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Friday, April 23rd, 2010 - 3 comments

Can architecture help in the fight against Malaria?

Because malaria is responsible for so many deaths in the developing world, its prevention is important. A new study shows that housing and architecture can reduce the impact of malaria.

25th April 2010 marks World Malaria day. Malaria is one of the leading causes of sickness and death in the developing world. Despite modern day scientific and technological advancements, a child dies of malaria every 30 seconds, even though malaria is preventable and curable  About 40% of the world’s population are at risk of malaria and there are 300 to 500 million clinical cases of malaria each year resulting in 1.5 to 2.7 million deaths[i].

Architecture: A new way to prevent malaria?

Presently malaria prevention prioritizes two main interventions; use of long lasting insecticide treated bed-nets, and indoor residual spraying (IRS). In addition, malaria drugs are used for prophylaxis, especially for the vulnerable groups in highly endemic areas, such as pregnant women. But what is the relationship between malaria, and architecture – particularly that of housing design? The increased number of inadequate housing has been seen to significantly contribute to the malaria burden. In 1994, slums settlements contributed to approximately 25% of the total malaria in Dindigul town in India.[ii]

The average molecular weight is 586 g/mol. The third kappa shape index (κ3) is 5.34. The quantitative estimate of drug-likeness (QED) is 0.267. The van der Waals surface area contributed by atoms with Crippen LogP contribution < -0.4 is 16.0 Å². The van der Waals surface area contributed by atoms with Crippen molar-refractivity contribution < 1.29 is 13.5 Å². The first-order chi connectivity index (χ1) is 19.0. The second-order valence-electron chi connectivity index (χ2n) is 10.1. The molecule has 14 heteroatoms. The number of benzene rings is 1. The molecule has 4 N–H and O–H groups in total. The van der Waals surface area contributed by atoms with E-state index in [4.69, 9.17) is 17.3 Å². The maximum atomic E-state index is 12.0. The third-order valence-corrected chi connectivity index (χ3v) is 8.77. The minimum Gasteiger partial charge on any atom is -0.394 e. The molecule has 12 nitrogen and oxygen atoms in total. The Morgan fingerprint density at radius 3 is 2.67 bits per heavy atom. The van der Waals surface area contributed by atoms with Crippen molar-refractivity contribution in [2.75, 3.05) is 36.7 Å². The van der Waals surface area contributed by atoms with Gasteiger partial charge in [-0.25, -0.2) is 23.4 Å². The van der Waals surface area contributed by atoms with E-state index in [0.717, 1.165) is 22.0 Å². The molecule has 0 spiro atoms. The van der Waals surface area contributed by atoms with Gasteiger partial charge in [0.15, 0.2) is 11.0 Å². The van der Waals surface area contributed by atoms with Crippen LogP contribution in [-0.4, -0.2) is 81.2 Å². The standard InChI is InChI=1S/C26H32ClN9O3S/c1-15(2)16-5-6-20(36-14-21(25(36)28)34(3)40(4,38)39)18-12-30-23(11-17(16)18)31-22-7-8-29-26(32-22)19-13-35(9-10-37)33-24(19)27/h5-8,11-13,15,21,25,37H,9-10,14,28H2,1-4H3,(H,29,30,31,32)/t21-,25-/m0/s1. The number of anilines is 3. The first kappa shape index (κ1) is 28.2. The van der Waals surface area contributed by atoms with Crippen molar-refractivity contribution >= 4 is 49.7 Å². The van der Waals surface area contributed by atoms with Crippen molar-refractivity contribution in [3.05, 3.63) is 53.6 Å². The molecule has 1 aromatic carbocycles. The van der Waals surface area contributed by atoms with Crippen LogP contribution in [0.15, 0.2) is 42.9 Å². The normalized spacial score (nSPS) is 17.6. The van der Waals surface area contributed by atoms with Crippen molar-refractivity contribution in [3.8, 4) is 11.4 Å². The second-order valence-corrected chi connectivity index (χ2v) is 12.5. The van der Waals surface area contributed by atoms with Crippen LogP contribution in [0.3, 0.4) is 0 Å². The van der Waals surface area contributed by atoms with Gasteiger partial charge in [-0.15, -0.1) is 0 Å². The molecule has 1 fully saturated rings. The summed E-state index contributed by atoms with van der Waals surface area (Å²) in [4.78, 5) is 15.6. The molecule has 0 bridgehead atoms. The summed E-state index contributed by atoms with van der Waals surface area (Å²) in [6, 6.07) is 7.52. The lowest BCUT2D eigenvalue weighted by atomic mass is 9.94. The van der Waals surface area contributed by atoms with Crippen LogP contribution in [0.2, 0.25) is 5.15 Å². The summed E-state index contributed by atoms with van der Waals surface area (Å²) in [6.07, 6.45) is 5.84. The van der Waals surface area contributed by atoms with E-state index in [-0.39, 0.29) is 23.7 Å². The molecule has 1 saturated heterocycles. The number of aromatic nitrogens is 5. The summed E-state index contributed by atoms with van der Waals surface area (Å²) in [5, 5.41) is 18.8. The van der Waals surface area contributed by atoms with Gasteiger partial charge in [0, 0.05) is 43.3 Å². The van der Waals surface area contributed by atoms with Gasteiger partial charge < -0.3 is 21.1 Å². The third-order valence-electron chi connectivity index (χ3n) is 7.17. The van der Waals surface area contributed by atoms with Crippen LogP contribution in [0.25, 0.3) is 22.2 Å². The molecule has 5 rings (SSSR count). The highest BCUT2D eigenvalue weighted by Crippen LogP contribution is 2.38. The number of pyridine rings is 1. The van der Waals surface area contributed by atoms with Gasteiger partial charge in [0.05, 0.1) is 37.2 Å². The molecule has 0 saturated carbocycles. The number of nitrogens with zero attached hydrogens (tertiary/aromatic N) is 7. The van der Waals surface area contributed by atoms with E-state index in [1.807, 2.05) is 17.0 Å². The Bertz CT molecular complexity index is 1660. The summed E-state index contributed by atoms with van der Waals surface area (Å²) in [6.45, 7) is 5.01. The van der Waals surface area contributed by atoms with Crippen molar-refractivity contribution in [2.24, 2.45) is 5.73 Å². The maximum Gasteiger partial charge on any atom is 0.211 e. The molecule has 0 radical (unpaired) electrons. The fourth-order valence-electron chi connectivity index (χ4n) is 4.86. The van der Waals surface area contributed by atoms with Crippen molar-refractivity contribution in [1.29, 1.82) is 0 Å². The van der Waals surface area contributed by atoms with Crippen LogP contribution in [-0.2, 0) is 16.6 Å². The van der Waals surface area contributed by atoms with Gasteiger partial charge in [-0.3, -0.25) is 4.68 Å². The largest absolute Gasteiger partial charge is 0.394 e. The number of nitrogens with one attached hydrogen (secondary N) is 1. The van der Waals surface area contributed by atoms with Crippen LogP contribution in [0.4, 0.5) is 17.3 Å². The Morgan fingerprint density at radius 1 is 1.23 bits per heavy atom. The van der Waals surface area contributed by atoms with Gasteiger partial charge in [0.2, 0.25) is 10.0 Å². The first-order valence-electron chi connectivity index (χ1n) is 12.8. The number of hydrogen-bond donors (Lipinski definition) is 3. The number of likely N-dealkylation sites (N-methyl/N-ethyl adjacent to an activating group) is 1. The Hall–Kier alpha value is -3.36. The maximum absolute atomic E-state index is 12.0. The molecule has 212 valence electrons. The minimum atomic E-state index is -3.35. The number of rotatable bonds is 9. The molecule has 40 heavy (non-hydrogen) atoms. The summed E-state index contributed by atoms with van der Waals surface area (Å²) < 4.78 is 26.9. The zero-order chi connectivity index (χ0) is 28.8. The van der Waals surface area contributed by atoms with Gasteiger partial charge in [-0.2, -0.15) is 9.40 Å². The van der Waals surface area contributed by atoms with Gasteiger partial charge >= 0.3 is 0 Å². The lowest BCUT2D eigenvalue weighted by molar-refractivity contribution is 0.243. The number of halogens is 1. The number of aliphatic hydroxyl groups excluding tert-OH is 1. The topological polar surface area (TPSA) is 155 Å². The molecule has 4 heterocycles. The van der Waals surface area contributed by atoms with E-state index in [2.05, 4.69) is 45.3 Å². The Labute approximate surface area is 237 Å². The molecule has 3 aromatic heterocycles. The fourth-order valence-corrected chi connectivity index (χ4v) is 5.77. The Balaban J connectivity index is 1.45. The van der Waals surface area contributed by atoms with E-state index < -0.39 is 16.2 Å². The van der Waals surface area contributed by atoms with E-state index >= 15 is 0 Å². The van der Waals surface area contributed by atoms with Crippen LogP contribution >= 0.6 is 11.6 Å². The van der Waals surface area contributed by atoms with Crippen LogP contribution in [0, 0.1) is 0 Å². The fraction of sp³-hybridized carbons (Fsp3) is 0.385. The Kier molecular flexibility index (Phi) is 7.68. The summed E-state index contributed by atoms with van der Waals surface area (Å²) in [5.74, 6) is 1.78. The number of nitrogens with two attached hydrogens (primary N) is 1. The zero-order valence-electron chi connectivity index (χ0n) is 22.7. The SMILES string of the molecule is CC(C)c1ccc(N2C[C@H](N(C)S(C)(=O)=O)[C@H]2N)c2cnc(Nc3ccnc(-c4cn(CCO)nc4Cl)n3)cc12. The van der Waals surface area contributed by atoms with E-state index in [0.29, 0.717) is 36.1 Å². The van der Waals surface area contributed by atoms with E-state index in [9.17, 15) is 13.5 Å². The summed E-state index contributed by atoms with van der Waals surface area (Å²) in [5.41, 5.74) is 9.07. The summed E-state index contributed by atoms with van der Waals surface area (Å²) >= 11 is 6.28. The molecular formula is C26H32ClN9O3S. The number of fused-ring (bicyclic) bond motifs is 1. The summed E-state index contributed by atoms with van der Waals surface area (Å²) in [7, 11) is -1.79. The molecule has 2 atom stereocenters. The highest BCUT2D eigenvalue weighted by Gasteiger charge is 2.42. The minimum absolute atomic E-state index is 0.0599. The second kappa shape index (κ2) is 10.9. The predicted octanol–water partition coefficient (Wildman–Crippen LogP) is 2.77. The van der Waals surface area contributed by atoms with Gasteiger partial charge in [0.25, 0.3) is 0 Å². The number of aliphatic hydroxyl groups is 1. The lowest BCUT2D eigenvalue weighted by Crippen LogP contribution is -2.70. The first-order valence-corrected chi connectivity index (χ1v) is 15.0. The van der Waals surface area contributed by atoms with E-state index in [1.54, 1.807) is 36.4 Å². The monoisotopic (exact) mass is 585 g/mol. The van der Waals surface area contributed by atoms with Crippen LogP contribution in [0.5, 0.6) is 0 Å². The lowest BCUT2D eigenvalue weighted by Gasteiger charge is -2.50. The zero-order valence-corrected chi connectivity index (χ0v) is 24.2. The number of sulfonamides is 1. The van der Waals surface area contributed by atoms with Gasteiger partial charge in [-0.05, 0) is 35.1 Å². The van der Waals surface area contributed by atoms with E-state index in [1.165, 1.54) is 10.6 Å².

Is it effective?

But are simple changes in house designs effective in malaria reduction? Mosquito-proofed houses have the potential for protecting people against malaria. A study by Steve Lindsay[iii] from the London School of Hygiene and Tropical Medicine highlights historic findings and urges us not to forget or ignore valuable lessons. Lindsay shows that since the 19th century, it was demonstrated that people could be protected from malaria by screening their homes against mosquitoes. In fact, there was a 96% reduction in cases of malaria among residents with mosquito-proof houses! In 1921, Mark Boyd found that better quality housing was associated with protection against malaria in Missouri, USA. The British army also mosquito-proofed their houses in Lahore, Pakistan, in 1925, and this reduced the incidence of malaria by 68%.

How do these architectural changes work?

The issue about the vector behavioural differences may be raised at this point.  The African mosquito Anopheles gambiae, which is one of the world’s most efficient, and dangerous vectors, is adapted for entering houses at night and feeding on people. When this mosquito reaches a wall when trying to enter a house, it flies upwards, and identifies openings or cracks to fly in, unlike other species that fly off sideways when encountered with a wall. Steve Lindsay noted that preventing this mosquito from entering a house either by installing ceilings or closing eaves should reduce malaria transmission, infection and disease. Also, because most mosquitoes searching for blood fly close to the ground, one of the simplest ways of avoiding mosquito bites is by building homes of the ground.